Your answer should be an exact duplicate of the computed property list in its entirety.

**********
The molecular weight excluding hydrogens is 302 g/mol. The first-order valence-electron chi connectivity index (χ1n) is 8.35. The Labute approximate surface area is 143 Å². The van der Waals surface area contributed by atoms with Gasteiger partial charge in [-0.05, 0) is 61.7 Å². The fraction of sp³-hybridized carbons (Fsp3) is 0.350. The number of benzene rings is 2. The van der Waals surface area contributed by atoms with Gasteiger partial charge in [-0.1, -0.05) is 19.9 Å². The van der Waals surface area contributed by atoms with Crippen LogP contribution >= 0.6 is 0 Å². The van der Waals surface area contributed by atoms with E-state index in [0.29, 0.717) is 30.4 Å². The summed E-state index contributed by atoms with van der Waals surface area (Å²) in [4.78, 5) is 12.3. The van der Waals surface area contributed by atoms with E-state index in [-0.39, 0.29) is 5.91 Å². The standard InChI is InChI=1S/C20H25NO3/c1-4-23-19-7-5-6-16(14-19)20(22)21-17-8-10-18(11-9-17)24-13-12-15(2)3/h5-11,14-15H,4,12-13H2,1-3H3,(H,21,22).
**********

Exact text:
The molecular weight excluding hydrogens is 302 g/mol. The first-order valence-electron chi connectivity index (χ1n) is 8.35. The Labute approximate surface area is 143 Å². The van der Waals surface area contributed by atoms with Gasteiger partial charge in [-0.05, 0) is 61.7 Å². The fraction of sp³-hybridized carbons (Fsp3) is 0.350. The number of benzene rings is 2. The van der Waals surface area contributed by atoms with Gasteiger partial charge in [-0.1, -0.05) is 19.9 Å². The van der Waals surface area contributed by atoms with Crippen LogP contribution >= 0.6 is 0 Å². The van der Waals surface area contributed by atoms with E-state index in [0.29, 0.717) is 30.4 Å². The summed E-state index contributed by atoms with van der Waals surface area (Å²) in [4.78, 5) is 12.3. The van der Waals surface area contributed by atoms with E-state index in [-0.39, 0.29) is 5.91 Å². The standard InChI is InChI=1S/C20H25NO3/c1-4-23-19-7-5-6-16(14-19)20(22)21-17-8-10-18(11-9-17)24-13-12-15(2)3/h5-11,14-15H,4,12-13H2,1-3H3,(H,21,22).